40 under RCCC scanner for amassing ‘illegal’ wealth

Himalayan News Service

Kathmandu, April 8:

Persons who have accumulated “incalculable wealth” by unfair means are under the Royal Commission for Corruption Control (RCCC) scanner, and the chances are high that they may be summoned anytime once the “spot investigation” is over.

The RCCC officials are currently carrying out the initial phase of “on-the-spot investigation” of around 40 persons.

The RCCC will not “spare anybody” if it is proven that the person has “evaded tax, or been involved in corruption or financial irregularities”.

The RCCC spokesperson Prem Raj Karki said the commission does not directly initiate an investigation on the basis of “superficial” complaint”.

“We first see that the complaint has substance and a ring of truth before carrying out any spot investigation,” he said.

Karki refused to reveal the names of the persons being investigated. It could be anybody — a politician, a businessmen, a bureaucrat, educationist, anyone.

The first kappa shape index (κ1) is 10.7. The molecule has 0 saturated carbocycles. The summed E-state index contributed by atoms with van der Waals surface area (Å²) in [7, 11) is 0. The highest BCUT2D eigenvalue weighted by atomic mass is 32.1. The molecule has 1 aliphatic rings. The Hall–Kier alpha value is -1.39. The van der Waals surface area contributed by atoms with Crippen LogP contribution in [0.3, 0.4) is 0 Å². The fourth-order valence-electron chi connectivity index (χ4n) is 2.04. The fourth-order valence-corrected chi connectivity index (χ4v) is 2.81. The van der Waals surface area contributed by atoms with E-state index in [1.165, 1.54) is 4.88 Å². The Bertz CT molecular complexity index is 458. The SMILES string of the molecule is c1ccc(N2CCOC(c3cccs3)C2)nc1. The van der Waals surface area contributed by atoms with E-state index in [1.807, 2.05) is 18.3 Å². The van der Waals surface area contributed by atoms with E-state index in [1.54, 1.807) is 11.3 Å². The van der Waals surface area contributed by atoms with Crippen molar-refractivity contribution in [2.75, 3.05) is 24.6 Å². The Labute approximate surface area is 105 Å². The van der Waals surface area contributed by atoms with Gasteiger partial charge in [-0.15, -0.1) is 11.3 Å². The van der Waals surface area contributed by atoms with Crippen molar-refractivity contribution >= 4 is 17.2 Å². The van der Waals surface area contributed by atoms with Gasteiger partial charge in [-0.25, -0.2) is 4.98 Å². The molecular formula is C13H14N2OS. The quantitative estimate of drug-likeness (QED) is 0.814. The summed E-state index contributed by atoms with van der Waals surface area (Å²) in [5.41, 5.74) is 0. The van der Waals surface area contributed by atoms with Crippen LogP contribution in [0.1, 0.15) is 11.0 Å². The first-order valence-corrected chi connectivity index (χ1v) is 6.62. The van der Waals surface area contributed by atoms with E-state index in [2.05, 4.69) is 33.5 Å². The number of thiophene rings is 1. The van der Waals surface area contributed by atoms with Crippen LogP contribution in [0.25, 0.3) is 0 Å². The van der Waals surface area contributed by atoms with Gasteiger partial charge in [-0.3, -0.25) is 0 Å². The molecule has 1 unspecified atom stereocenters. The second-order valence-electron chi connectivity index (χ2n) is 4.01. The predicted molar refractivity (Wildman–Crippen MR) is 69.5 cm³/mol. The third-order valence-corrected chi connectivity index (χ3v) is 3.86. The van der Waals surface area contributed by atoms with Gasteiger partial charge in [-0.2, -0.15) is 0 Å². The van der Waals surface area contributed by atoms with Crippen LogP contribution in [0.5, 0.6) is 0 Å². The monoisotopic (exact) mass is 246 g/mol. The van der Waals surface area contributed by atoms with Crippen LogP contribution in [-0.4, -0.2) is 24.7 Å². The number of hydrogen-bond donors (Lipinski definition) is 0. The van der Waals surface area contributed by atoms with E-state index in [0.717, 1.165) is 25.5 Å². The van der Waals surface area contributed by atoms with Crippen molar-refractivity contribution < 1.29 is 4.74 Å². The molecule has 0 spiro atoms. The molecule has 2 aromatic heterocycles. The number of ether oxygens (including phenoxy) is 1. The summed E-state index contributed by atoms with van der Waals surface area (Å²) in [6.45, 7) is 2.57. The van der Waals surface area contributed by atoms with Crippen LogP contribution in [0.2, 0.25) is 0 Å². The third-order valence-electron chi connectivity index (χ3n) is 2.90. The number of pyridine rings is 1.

The Royal Commission for Corruption Control has so far received over 1,729 complaints and a majority of them are against politicians and former ministers.

Karki said that while a majority of complaints are against political leaders, who have accumulated immense wealth in the last 14 years, there are fewer complaints against tax evaders.

Sources also indicated at the probability of dragging “big fish” involved in “irregularities” and “abuse of authority” in the Melamchi Drinking Water Project (MDWP).

It can be noted that The Himalayan Times had published a news story on April 7 on MDWP and former prime minister Sher Bahadur Deuba’s decision to “expedite” work related to the

access road.

Six former ministers comprising Dr Mohammed Mohsin, Yuvaraj Gyawali, Hom Nath Dahal, Jog Meher Shrestha, Badri Prasad Mandal and Purna Bahadur Khadka of the dissolved Deuba cabinet are appearing before the Royal Commission for Corruption Control for further questioning regarding their involvement in the “misuse” of over Rs 38,36,000 of the prime minister’s fund, which had been distributed to “near and dear ones” as Dashain expenses.

On the issue of land and buildings, the Royal Commission for Corruption Control officials have been holding consultations with land revenue offices.